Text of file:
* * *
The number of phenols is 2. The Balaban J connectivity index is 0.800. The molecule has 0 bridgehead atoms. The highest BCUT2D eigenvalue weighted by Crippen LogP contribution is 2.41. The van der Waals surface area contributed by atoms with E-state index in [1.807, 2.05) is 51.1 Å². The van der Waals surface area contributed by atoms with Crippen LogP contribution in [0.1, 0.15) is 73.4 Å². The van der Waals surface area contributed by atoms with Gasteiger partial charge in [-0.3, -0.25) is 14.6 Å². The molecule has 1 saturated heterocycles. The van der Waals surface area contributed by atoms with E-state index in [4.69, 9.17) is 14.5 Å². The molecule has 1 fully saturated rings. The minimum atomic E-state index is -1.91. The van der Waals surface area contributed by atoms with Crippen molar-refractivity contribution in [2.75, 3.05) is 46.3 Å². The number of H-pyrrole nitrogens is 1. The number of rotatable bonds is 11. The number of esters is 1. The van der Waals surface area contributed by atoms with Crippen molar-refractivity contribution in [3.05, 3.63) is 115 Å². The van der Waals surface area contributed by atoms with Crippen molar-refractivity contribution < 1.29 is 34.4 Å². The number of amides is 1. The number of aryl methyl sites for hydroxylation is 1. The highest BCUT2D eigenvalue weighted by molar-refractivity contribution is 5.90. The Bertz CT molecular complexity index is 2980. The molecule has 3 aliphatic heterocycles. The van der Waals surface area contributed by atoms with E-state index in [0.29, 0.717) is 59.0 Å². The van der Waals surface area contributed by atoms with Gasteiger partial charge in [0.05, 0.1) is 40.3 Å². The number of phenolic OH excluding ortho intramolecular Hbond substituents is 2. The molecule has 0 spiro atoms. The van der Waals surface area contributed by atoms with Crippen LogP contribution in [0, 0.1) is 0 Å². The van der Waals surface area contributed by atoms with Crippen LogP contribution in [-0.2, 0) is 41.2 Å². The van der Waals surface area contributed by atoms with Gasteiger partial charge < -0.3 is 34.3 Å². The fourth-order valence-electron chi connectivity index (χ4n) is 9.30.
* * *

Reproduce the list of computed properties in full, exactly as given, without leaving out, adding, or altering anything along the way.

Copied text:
The number of phenols is 2. The Balaban J connectivity index is 0.800. The molecule has 0 bridgehead atoms. The highest BCUT2D eigenvalue weighted by Crippen LogP contribution is 2.41. The van der Waals surface area contributed by atoms with E-state index in [1.807, 2.05) is 51.1 Å². The van der Waals surface area contributed by atoms with Crippen LogP contribution in [0.1, 0.15) is 73.4 Å². The van der Waals surface area contributed by atoms with Gasteiger partial charge in [-0.3, -0.25) is 14.6 Å². The molecule has 1 saturated heterocycles. The van der Waals surface area contributed by atoms with E-state index in [4.69, 9.17) is 14.5 Å². The molecule has 1 fully saturated rings. The minimum atomic E-state index is -1.91. The van der Waals surface area contributed by atoms with Crippen molar-refractivity contribution in [2.75, 3.05) is 46.3 Å². The number of H-pyrrole nitrogens is 1. The number of rotatable bonds is 11. The number of esters is 1. The van der Waals surface area contributed by atoms with Crippen molar-refractivity contribution in [3.05, 3.63) is 115 Å². The van der Waals surface area contributed by atoms with Crippen molar-refractivity contribution < 1.29 is 34.4 Å². The number of amides is 1. The number of aryl methyl sites for hydroxylation is 1. The highest BCUT2D eigenvalue weighted by molar-refractivity contribution is 5.90. The Bertz CT molecular complexity index is 2980. The molecule has 3 aliphatic heterocycles. The van der Waals surface area contributed by atoms with E-state index in [0.29, 0.717) is 59.0 Å². The van der Waals surface area contributed by atoms with Gasteiger partial charge in [0.05, 0.1) is 40.3 Å². The number of phenolic OH excluding ortho intramolecular Hbond substituents is 2. The molecule has 0 spiro atoms. The van der Waals surface area contributed by atoms with Crippen LogP contribution in [0, 0.1) is 0 Å². The van der Waals surface area contributed by atoms with Crippen LogP contribution in [-0.2, 0) is 41.2 Å². The van der Waals surface area contributed by atoms with Gasteiger partial charge < -0.3 is 34.3 Å². The fourth-order valence-electron chi connectivity index (χ4n) is 9.30.